Kennedy’s worst offense, from the standpoint of national security, was his decision to try to bring an end to the Cold War after the Cuban Missile Crisis. The national-security establishment believed that that was impossible given the nature of the enemy. Like most other American anti-communists, they were convinced that no communist could ever be trusted and that nuclear war with the Soviet Union was inevitable.
Thus, Kennedy was viewed as hopelessly naïve. Rather than saving America by going to war against the communists, he was effectively disarming America and surrendering to the communists with talk of peace and peaceful coexistence, nuclear test ban treaties, and intentions to withdraw from Vietnam. What greater threat to national security than that?
As an aside, ironically Kennedy was the original conspiracy theorist. Well, actually, Eisenhower was, when he pointed out that the military-industrial complex, which he observed was new to the American way of life, posed a grave threat to America’s democratic processes. Kennedy, when asked whether a military coup was possible in the United States, answered that such a danger did exist. He even encouraged that the novel Seven Days in May be made into a movie as a warning to the American people. And of course, there was former President Truman, a man thoroughly familiar with the ways of the CIA given that he was the president who brought the CIA into existence in 1947, who published an op-ed in the Washington Post 30 days after the assassination observing that the CIA had become a sinister force in American life.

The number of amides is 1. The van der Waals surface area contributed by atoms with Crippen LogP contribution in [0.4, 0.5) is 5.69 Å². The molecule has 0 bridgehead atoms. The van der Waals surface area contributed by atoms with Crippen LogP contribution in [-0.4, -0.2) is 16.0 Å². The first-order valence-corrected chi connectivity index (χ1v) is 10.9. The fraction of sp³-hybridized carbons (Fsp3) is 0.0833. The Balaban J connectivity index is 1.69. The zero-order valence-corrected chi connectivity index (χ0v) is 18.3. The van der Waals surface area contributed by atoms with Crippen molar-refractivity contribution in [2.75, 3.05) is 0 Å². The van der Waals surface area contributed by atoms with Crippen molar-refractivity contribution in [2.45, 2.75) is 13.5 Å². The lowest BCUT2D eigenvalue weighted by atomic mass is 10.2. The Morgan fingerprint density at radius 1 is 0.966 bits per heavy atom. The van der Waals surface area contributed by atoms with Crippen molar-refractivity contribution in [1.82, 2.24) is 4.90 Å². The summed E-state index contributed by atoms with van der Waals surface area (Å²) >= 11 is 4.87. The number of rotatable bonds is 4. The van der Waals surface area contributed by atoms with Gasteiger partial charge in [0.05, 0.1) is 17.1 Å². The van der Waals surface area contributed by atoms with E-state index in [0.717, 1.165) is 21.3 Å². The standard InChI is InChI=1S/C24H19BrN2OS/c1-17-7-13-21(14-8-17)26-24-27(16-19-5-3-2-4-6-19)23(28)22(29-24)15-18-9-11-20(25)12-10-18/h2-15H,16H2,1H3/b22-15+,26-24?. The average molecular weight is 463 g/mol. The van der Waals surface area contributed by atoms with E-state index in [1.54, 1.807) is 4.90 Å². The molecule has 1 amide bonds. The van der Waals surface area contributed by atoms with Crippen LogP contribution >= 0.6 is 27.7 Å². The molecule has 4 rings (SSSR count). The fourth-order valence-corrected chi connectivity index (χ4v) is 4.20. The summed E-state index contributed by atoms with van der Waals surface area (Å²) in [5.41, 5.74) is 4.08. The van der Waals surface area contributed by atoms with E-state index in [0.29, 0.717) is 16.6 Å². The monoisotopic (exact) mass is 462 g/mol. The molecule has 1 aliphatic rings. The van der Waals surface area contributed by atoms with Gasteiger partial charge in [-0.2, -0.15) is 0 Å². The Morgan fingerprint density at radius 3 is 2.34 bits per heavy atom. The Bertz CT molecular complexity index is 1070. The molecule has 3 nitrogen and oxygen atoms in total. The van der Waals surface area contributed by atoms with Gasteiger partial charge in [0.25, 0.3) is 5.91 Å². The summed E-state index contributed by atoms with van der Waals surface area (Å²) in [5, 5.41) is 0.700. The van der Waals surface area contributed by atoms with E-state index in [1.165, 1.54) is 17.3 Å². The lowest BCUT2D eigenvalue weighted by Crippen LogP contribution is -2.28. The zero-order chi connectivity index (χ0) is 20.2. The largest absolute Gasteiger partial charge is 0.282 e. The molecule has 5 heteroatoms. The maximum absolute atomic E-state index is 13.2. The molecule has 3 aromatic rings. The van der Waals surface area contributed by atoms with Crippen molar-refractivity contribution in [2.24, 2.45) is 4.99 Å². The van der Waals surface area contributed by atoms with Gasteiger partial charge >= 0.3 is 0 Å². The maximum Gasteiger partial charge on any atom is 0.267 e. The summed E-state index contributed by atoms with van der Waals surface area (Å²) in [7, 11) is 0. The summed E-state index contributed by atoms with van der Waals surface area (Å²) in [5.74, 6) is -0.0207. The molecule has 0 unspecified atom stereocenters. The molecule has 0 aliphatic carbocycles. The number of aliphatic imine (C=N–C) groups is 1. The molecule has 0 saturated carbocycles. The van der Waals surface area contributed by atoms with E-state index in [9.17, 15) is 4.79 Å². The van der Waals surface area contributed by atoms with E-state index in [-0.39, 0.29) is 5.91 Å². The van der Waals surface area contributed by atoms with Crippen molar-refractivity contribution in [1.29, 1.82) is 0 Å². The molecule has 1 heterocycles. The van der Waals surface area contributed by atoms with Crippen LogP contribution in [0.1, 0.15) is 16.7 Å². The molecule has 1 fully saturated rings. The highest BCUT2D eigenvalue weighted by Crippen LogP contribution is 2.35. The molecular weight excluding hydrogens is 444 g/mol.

Compounding the problem were Kennedy’s many sexual escapades, including with a Mafia girlfriend, the ex-wife of a high CIA official, a White House intern, and an unstable Hollywood starlet. Imagine the potential for blackmail. In fact, who could say with any certainty that Kennedy wasn’t already being blackmailed into disarming America and surrendering the country to the communists?
If all that isn’t a threat to “national security,” what is? Certainly, no one with that background would ever be issued a security clearance at any level.
On top of all that is the circumstantial evidence that Kennedy was smoking dope and possibly even taking LSD, specifically during his affair with Mary Pinchot Meyer. What greater threat to national security than a president who might be under the influence of mind-altering drugs when Soviet nuclear missiles came unexpectedly flying into the United States.